If you ask me what was the most delicious thing I ate last weekend, the answer would be Somali sambuus with ground beef filling. I made sambusas for the first time and oh boy, this was a fun learning experience.
I’ll have the recipes and links to all the people who helped me to take the first steps making these. Wrapping a sambuus/sambusa is a craft and skill of its own and I was nervous if at the end of the day I would have any decent looking sambusa to photograph. I hope I did justice to this beautiful food and definitely will need more practice to make them bigger.
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What is Sambuus?
Somali sambuus is a salty triangular deep-fried pastry with a multitude of fillings. A variation of samosa from the Horn of Africa. I learned that sambusa is a popular appetizer and enjoyed especially at evening meals during Ramadan. Sambusa recipes are also found in Ethiopia and Kenya.
I had a hunch that sambusa was delicious because a) I have a passionate love for coriander and b) who does not love deep-fried food. Chef Jamal Hashi tells how Somalia was once known as the Cape of Spices and indeed, looking at this sambusa recipe you’ll find a mix of bold spices.
I decided to try my hand at making sambusa for the #globalfoodcollab in which the theme was to explore African food. First, I’ll share my story of how I searched for authentic Somali recipes. Finally, the recipes for the yogurt-based lime-cilantro sauce and grounded beef sambusa are given in the order of how I prepared them. Enjoy!
Somali Cuisine in Finland
I have never eaten sambuus before and Somali cuisine is quite unfamiliar to me. The Ethiopian injera flatbread was on my radar but did not know that the Somali cuisine has its own canjeero. I had an association that Somali cuisine is full of spices and meat-driven but did not know how it fusions with Italian cuisine.
The fact that I have never been to a Somali restaurant makes me sad because Somalis are one of the largest foreign-language speaking populations in Finland since the 1990s. On a broader scale, African food is not really that available here yet. Only one Ethiopian restaurant, Addi’s Ethiopian Kitchen, is running in Helsinki while Queen Sheba is no longer open.
Let’s just say that the culinary map in the capital area let alone in the whole country is not a global feast. Maybe there has been a pop-up restaurant over the years that I’m not aware of. After all, I don’t live in the city even though I try to keep a pulse on the foodie scene.
The reality is this: a small consumer market and the expenses of running a restaurant in the busiest spot is a challenge for every entrepreneur in the food industry. Many restaurants in the city are part of a chain business. Luckily, many ethnic grocery stores are scattered all over the cities.
While the Asian trend has been riding the wave in the last two decades in our lunch corners, I’m hoping that more African flavors will find their way into the restaurant scene. In the meanwhile, we can explore new dishes at home.
Books including Somali Cuisine
In my quest to learn more I was lucky to find books about Somali food! In 2001, the first Somalian cookbook was published in Finnish by Mulki Mölsä (Somalialainen keittokirja – Buugga cuntokaris Soomaaliyeed). Somalian food was also present in a book exploring new, international Finnish Cuisine by visiting home chefs of different cultural cuisines (Sieltä missä pippuri kasvaa, 2009).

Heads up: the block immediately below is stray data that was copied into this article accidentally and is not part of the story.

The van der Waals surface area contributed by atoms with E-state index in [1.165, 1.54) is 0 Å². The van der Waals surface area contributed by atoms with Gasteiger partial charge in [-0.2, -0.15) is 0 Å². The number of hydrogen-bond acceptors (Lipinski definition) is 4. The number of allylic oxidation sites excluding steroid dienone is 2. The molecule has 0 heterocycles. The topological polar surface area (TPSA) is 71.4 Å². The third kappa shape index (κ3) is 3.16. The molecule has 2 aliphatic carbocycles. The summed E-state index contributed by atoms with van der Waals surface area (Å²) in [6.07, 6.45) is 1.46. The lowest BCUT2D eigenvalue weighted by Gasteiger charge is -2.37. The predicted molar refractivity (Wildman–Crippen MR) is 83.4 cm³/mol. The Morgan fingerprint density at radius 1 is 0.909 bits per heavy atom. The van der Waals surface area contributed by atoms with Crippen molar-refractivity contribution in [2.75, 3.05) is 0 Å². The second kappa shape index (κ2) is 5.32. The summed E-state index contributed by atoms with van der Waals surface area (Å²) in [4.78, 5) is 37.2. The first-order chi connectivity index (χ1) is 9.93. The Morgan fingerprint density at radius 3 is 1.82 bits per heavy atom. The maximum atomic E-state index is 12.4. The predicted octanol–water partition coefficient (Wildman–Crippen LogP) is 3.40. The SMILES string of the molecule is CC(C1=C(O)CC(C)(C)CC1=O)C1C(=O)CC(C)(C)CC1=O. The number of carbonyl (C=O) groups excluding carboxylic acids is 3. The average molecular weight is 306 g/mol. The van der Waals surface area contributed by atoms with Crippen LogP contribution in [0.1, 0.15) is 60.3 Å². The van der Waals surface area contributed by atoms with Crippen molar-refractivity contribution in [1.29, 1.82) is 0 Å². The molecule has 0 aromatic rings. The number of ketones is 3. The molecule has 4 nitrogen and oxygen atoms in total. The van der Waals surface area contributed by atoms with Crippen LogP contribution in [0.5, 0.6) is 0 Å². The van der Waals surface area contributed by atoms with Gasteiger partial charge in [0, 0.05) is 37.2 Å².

While these books are in Finnish and can’t give you much, I’m happy to tell you that the sambusa wrapper recipe is a slight adaption from the latter. Fatha’s recipe gave a really nice dough to work with.
I also pre-ordered from Amazon a very interesting book by Somali chef Hawa Hassan and food writer Julia Turshen. *In Bibi’s Kitchen: The Recipes and Stories of Grandmothers from the Eight African Countries that Touch the Indian Ocean is published this October (2020).
What I value in this book is its approach: grandmothers are the essential link in building culinary heritage and passing on the traditions. And I can’t wait to learn more about the cuisine of South Africa, Mozambique, Madagascar, Comoros, Tanzania, Kenya, Somalia, and Eritrea. But back to sambusa in the meanwhile.
Why make Somali sambusa?
Because they are truly delicious! My husband was licking his fingers even when we reheated the leftovers the next day. A fair warning that sambusa requires either time if you’re alone in the kitchen or helping hands to make the process quicker.
I cook deep-fried food only occasionally but summer is the season when I feel somehow more care-free about it. Maybe it’s the fact that I can cook outdoors or just summer and sunshine in general. I love to cook outdoors at our cottage home and we fried the sambusa together with my other half.
Below you’ll find the recipes how I made these. I draw inspiration from many cooks and content creators, I’ll link to their channels throughout the sections. I first made the sauce, then the filling, kneaded the dough and the finally filled wrappers. Whenever vegetable oil is mentioned, I used rapeseed oil.
BizBaz Sauce | Recipe
Many sambusa recipes detail how to make sambusa from scratch but do not reveal much how to serve them. Because I’m a sauce person, I had to make at least one sauce.
This Chef Jamal Hashi inspired Somali BizBaz sauce by the Splendid Table is amazing! If you love fresh cilantro, garlic, and lime, this sauce is your deal. You can adjust the chili to your liking. I prepared the sauce well in advance so that the flavors got to set.
- 1 large garlic clove, crushed
- juice of half a large lime
- 1/2 to 2 whole fresh Serrano chiles (I just used my own to taste)
- 1/2 to 2/3 tight-packed cup fresh coriander leaves
- 1 tsp sugar (or to taste)
- 1/2 cup plain Greek yogurt (I used 1,5dl)
- Freshly ground black pepper
- Salt to taste